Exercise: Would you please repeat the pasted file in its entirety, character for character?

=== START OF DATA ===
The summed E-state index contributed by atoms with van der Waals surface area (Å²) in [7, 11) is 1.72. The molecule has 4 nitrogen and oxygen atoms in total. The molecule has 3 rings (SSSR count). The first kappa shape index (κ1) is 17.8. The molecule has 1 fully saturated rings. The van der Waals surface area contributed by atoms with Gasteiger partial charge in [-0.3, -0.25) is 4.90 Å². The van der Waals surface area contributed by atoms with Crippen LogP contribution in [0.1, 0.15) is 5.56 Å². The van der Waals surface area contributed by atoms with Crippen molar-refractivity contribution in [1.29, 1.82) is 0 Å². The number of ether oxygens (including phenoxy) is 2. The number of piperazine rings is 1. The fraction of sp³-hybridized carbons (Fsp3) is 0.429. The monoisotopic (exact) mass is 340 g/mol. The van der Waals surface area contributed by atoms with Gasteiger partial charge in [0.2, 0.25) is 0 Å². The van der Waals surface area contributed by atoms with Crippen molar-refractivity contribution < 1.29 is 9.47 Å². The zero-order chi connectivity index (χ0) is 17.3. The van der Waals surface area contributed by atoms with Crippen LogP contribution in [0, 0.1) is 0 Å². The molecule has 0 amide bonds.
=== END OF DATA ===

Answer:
The summed E-state index contributed by atoms with van der Waals surface area (Å²) in [7, 11) is 1.72. The molecule has 4 nitrogen and oxygen atoms in total. The molecule has 3 rings (SSSR count). The first kappa shape index (κ1) is 17.8. The molecule has 1 fully saturated rings. The van der Waals surface area contributed by atoms with Gasteiger partial charge in [-0.3, -0.25) is 4.90 Å². The van der Waals surface area contributed by atoms with Crippen LogP contribution in [0.1, 0.15) is 5.56 Å². The van der Waals surface area contributed by atoms with Crippen molar-refractivity contribution in [1.29, 1.82) is 0 Å². The number of ether oxygens (including phenoxy) is 2. The number of piperazine rings is 1. The fraction of sp³-hybridized carbons (Fsp3) is 0.429. The monoisotopic (exact) mass is 340 g/mol. The van der Waals surface area contributed by atoms with Gasteiger partial charge in [0.2, 0.25) is 0 Å². The van der Waals surface area contributed by atoms with Crippen molar-refractivity contribution < 1.29 is 9.47 Å². The zero-order chi connectivity index (χ0) is 17.3. The van der Waals surface area contributed by atoms with Crippen LogP contribution in [0, 0.1) is 0 Å². The molecule has 0 amide bonds.